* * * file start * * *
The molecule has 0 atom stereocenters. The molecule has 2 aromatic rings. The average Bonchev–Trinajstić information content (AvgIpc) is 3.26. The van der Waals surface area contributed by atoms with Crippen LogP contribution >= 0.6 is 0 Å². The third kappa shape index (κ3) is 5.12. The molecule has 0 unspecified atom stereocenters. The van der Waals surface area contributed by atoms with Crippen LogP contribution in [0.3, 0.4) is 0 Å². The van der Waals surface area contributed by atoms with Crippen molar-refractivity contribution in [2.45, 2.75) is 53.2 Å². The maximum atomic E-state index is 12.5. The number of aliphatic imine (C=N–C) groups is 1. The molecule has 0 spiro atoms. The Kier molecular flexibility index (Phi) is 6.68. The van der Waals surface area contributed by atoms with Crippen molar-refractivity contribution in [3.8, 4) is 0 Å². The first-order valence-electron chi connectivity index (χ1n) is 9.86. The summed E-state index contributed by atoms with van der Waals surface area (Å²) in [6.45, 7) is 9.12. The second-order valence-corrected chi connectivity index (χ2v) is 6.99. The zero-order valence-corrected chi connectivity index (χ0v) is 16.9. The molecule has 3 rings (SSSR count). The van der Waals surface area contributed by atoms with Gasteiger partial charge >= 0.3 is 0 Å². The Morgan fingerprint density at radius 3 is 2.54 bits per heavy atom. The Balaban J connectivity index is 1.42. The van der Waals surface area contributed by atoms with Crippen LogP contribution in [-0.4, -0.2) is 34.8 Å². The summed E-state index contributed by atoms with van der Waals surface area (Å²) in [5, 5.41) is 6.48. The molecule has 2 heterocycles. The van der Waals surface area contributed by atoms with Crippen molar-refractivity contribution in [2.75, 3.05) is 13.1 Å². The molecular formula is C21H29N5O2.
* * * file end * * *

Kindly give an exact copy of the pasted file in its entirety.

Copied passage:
The molecule has 0 atom stereocenters. The molecule has 2 aromatic rings. The average Bonchev–Trinajstić information content (AvgIpc) is 3.26. The van der Waals surface area contributed by atoms with Crippen LogP contribution >= 0.6 is 0 Å². The third kappa shape index (κ3) is 5.12. The molecule has 0 unspecified atom stereocenters. The van der Waals surface area contributed by atoms with Crippen LogP contribution in [0.3, 0.4) is 0 Å². The van der Waals surface area contributed by atoms with Crippen molar-refractivity contribution in [2.45, 2.75) is 53.2 Å². The maximum atomic E-state index is 12.5. The number of aliphatic imine (C=N–C) groups is 1. The molecule has 0 spiro atoms. The Kier molecular flexibility index (Phi) is 6.68. The van der Waals surface area contributed by atoms with Crippen molar-refractivity contribution in [3.8, 4) is 0 Å². The first-order valence-electron chi connectivity index (χ1n) is 9.86. The summed E-state index contributed by atoms with van der Waals surface area (Å²) in [6.45, 7) is 9.12. The second-order valence-corrected chi connectivity index (χ2v) is 6.99. The zero-order valence-corrected chi connectivity index (χ0v) is 16.9. The molecule has 3 rings (SSSR count). The van der Waals surface area contributed by atoms with Gasteiger partial charge >= 0.3 is 0 Å². The Morgan fingerprint density at radius 3 is 2.54 bits per heavy atom. The Balaban J connectivity index is 1.42. The van der Waals surface area contributed by atoms with Crippen LogP contribution in [-0.4, -0.2) is 34.8 Å². The summed E-state index contributed by atoms with van der Waals surface area (Å²) in [5, 5.41) is 6.48. The molecule has 2 heterocycles. The van der Waals surface area contributed by atoms with Crippen molar-refractivity contribution in [2.75, 3.05) is 13.1 Å². The molecular formula is C21H29N5O2.